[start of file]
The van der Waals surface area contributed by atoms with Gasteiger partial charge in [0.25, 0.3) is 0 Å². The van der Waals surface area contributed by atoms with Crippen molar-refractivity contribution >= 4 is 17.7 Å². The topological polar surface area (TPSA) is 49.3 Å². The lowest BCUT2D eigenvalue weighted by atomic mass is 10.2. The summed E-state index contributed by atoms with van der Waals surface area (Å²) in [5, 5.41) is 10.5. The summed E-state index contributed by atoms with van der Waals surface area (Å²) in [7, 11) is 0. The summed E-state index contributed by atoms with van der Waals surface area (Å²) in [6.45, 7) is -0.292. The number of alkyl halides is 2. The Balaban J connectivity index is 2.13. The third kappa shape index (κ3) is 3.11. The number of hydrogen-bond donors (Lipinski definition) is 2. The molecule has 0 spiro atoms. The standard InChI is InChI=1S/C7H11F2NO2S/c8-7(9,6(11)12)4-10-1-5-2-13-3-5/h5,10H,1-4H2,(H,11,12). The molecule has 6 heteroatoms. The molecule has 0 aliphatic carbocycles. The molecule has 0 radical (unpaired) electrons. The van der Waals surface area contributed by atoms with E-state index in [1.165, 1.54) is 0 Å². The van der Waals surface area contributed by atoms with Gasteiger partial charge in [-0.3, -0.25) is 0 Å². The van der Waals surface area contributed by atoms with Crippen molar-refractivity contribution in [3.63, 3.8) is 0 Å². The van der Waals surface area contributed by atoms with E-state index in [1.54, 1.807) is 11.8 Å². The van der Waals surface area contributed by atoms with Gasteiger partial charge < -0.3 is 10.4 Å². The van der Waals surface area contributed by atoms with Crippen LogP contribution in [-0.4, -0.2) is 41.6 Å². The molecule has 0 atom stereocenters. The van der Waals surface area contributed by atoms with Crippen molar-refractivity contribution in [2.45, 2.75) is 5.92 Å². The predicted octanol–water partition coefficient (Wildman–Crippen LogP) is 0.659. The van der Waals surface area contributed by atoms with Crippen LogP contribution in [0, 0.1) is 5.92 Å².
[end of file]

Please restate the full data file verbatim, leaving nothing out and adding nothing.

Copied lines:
The van der Waals surface area contributed by atoms with Gasteiger partial charge in [0.25, 0.3) is 0 Å². The van der Waals surface area contributed by atoms with Crippen molar-refractivity contribution >= 4 is 17.7 Å². The topological polar surface area (TPSA) is 49.3 Å². The lowest BCUT2D eigenvalue weighted by atomic mass is 10.2. The summed E-state index contributed by atoms with van der Waals surface area (Å²) in [5, 5.41) is 10.5. The summed E-state index contributed by atoms with van der Waals surface area (Å²) in [7, 11) is 0. The summed E-state index contributed by atoms with van der Waals surface area (Å²) in [6.45, 7) is -0.292. The number of alkyl halides is 2. The Balaban J connectivity index is 2.13. The third kappa shape index (κ3) is 3.11. The number of hydrogen-bond donors (Lipinski definition) is 2. The molecule has 0 spiro atoms. The standard InChI is InChI=1S/C7H11F2NO2S/c8-7(9,6(11)12)4-10-1-5-2-13-3-5/h5,10H,1-4H2,(H,11,12). The molecule has 6 heteroatoms. The molecule has 0 aliphatic carbocycles. The molecule has 0 radical (unpaired) electrons. The van der Waals surface area contributed by atoms with E-state index in [1.165, 1.54) is 0 Å². The van der Waals surface area contributed by atoms with Gasteiger partial charge in [-0.3, -0.25) is 0 Å². The van der Waals surface area contributed by atoms with Crippen molar-refractivity contribution in [3.63, 3.8) is 0 Å². The van der Waals surface area contributed by atoms with E-state index in [1.54, 1.807) is 11.8 Å². The van der Waals surface area contributed by atoms with Gasteiger partial charge < -0.3 is 10.4 Å². The van der Waals surface area contributed by atoms with Crippen LogP contribution in [-0.4, -0.2) is 41.6 Å². The molecule has 0 atom stereocenters. The van der Waals surface area contributed by atoms with Crippen molar-refractivity contribution in [2.45, 2.75) is 5.92 Å². The predicted octanol–water partition coefficient (Wildman–Crippen LogP) is 0.659. The van der Waals surface area contributed by atoms with Crippen LogP contribution in [0, 0.1) is 5.92 Å².